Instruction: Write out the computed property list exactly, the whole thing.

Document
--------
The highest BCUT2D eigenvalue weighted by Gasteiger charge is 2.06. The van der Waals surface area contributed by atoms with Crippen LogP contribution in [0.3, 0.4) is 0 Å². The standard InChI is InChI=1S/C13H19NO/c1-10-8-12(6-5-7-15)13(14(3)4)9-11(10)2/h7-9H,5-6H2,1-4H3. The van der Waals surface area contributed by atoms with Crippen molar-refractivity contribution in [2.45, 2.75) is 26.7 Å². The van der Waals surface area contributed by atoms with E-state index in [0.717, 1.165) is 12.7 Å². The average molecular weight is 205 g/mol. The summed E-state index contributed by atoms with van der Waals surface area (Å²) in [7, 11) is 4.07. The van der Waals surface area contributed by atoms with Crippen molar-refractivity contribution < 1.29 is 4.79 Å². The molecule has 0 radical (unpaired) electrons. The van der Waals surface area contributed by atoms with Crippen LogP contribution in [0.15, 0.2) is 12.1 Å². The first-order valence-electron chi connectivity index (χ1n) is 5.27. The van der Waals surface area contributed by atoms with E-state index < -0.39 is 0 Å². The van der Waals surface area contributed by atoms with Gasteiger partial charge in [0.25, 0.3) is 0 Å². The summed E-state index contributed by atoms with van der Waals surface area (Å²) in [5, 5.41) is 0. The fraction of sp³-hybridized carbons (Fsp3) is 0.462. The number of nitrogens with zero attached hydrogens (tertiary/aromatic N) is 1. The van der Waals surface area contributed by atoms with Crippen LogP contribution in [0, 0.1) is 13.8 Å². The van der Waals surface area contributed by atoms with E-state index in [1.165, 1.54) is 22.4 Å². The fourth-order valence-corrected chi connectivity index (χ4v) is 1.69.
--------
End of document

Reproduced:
The highest BCUT2D eigenvalue weighted by Gasteiger charge is 2.06. The van der Waals surface area contributed by atoms with Crippen LogP contribution in [0.3, 0.4) is 0 Å². The standard InChI is InChI=1S/C13H19NO/c1-10-8-12(6-5-7-15)13(14(3)4)9-11(10)2/h7-9H,5-6H2,1-4H3. The van der Waals surface area contributed by atoms with Crippen molar-refractivity contribution in [2.45, 2.75) is 26.7 Å². The van der Waals surface area contributed by atoms with E-state index in [0.717, 1.165) is 12.7 Å². The average molecular weight is 205 g/mol. The summed E-state index contributed by atoms with van der Waals surface area (Å²) in [7, 11) is 4.07. The van der Waals surface area contributed by atoms with Crippen molar-refractivity contribution < 1.29 is 4.79 Å². The molecule has 0 radical (unpaired) electrons. The van der Waals surface area contributed by atoms with Crippen LogP contribution in [0.15, 0.2) is 12.1 Å². The first-order valence-electron chi connectivity index (χ1n) is 5.27. The van der Waals surface area contributed by atoms with E-state index < -0.39 is 0 Å². The van der Waals surface area contributed by atoms with Gasteiger partial charge in [0.25, 0.3) is 0 Å². The summed E-state index contributed by atoms with van der Waals surface area (Å²) in [5, 5.41) is 0. The fraction of sp³-hybridized carbons (Fsp3) is 0.462. The number of nitrogens with zero attached hydrogens (tertiary/aromatic N) is 1. The van der Waals surface area contributed by atoms with Crippen LogP contribution in [0, 0.1) is 13.8 Å². The van der Waals surface area contributed by atoms with E-state index in [1.165, 1.54) is 22.4 Å². The fourth-order valence-corrected chi connectivity index (χ4v) is 1.69.